In the article, vet Wayne Randlph says he test the dogs’ blood before and after NASAID for liver and kidney.

 I think that checking the organs’ function before and after might be the better ideas if you know your dogs will be on it long period of time.

 To relief the joint pain after surgery, Palette was on tramadol. Tramadol is not NASAID and it is a pain relief medication,and dogs can be on it for long period of times.

 I am not a vet,and I am not sure if there were any type of dogs that should not get tramadol as pain relief or dogs that should not have tramadol as medication because of the other medication that are already being prescribed to. So, ask your vet whether tramadol can be the safe alternative to NASAID drugs for your dogs’ pain relief.

 To read the full article at dogs naturally magazine website,please click here.
 As I wrote above, if dogs had limping problems, just like Palette’s case, vet often times prescribes some sort of pain reliever.

 When you think about it, pain relief can help your dogs to do their normal activities they enjoy, but the drug can be suppressing the pro-inflammatory enzyme with NASAID drugs,for example, thus dogs would not be without constant joint problems.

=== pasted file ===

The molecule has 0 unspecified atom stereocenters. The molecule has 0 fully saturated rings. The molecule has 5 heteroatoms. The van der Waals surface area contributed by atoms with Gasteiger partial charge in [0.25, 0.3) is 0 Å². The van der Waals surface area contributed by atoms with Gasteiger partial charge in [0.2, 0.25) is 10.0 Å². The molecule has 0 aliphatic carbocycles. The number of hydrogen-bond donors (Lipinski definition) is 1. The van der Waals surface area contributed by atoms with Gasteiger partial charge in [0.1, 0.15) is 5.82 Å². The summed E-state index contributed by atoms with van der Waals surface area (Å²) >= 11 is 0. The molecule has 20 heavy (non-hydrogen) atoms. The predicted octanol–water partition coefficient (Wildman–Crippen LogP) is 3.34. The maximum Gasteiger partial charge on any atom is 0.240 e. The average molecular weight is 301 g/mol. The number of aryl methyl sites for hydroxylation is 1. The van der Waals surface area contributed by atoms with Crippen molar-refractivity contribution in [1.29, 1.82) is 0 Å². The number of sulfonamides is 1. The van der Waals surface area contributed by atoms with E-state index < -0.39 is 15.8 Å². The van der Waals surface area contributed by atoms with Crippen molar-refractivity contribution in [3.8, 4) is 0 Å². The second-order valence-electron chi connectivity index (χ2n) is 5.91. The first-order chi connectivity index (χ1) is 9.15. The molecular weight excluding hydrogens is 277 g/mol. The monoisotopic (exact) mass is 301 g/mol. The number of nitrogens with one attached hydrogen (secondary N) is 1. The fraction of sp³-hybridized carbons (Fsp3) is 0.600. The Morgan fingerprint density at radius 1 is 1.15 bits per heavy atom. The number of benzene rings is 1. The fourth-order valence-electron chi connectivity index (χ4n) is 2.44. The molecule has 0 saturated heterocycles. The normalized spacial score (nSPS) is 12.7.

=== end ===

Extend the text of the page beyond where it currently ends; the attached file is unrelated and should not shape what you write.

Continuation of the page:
With stem cell therapy, Rona writes that it rebuilds the healthy tissue so joint can improve.

 In some cases like below, Rona says to correct it with surgery first before stem cell therapy.

** dogs with unstable joint (ACL; anterior cruciate rupture)

** if there were bones/cartilage fragments inside the joints

 She also write that for dogs with cancers, dogs with severe infections, and topical wounds, stem cell therapy is not recommended.

 To read the full article written by Roma Sherebrin,DVM,CVA, please click here.

 The company “Vet Stem” ,where vets send small amount of fat collected from animals so they can isolate the stem cells, is now testing stem cells to treat kidney disease in cats, liver disease in dogs.

 You can see the stem cell therapy youtube video below.

Stem cell therapy for dogs

If you are a blog subscriber or reading this entry from Facebook,please click here.

 Stem cell therapy article at time magazine here ; German Shepherd “Blue” with Hip Dysplasia

 Stem cell therapy article at USA today here ; German Shephered “Maggie” with Arthritis

 Dogs be dogs… That is what makes me smile.

I love seeing Palette running around with big grin on her face, roll on something in our yard with big,big smile on her face, and I have fun when she brings her squeaky eggs toys for me to throw for her with excitement “woof” with small nubs moving left to right…

What are your thoughts on stem cell therapy?

Bookmark and Share

Aug 23, 2011 | Comments are off | Uncategorized

Comments are closed.